I have been reading up on this after having been introduced this election season by Nate Silver of fivethirtyeight.com. But not having much statistical knowledge, I am a bit baffled by the mechanics of the Monte Carlo technique.
I understand that there is a set of algorithms based on some observation, rules about the environment. In 538’s case, I think it is demographic analysis, donation history, vote history, etc. Then there are variable inputs like current polling. But these inputs are defined, not purely random, they are the source information.
My understanding: at some point, a random distribution of possible results is introduced and then weighed against the algorithms and the inputs to see if it fits the prediction. Is that a proper assessment of what is going on? If so, how/where in the analysis does this random element come about?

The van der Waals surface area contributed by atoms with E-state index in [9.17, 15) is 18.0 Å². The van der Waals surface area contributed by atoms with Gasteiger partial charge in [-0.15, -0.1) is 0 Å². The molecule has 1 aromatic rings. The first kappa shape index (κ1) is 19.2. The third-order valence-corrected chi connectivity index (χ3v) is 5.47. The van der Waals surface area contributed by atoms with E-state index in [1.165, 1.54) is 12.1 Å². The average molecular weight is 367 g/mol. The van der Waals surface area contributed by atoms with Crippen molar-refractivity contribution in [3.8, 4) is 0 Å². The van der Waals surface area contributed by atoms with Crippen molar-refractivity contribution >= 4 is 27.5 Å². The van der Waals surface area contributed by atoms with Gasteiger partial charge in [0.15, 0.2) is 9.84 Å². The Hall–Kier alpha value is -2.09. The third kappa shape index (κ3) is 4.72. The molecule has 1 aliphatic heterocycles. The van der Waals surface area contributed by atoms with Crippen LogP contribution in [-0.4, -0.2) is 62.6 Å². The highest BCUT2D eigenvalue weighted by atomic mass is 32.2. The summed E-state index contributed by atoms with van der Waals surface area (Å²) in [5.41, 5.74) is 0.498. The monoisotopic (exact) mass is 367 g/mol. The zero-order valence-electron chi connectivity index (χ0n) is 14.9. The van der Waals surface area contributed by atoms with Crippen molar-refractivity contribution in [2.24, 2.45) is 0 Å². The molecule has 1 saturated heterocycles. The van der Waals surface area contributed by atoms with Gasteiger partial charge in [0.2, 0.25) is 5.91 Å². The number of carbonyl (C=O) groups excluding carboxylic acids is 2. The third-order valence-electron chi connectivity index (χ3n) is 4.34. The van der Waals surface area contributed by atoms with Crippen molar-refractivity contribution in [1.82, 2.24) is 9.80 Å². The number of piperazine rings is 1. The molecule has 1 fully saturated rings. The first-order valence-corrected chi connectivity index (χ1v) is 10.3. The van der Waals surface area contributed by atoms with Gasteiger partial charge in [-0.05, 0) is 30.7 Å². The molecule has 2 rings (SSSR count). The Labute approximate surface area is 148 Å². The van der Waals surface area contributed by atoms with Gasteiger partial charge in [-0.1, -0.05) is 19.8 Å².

I know that the system for 538 is not public, but even an example of a simpler, similar model would help me to grasp this. I understand, for example, the “Battleship” model that is used as an intro on the wiki page for Monte Carlo, but it’s too simple, for the life of me I can’t see how that would apply to a more complex system like Nate’s.
Any elucidation would be gratefully accepted.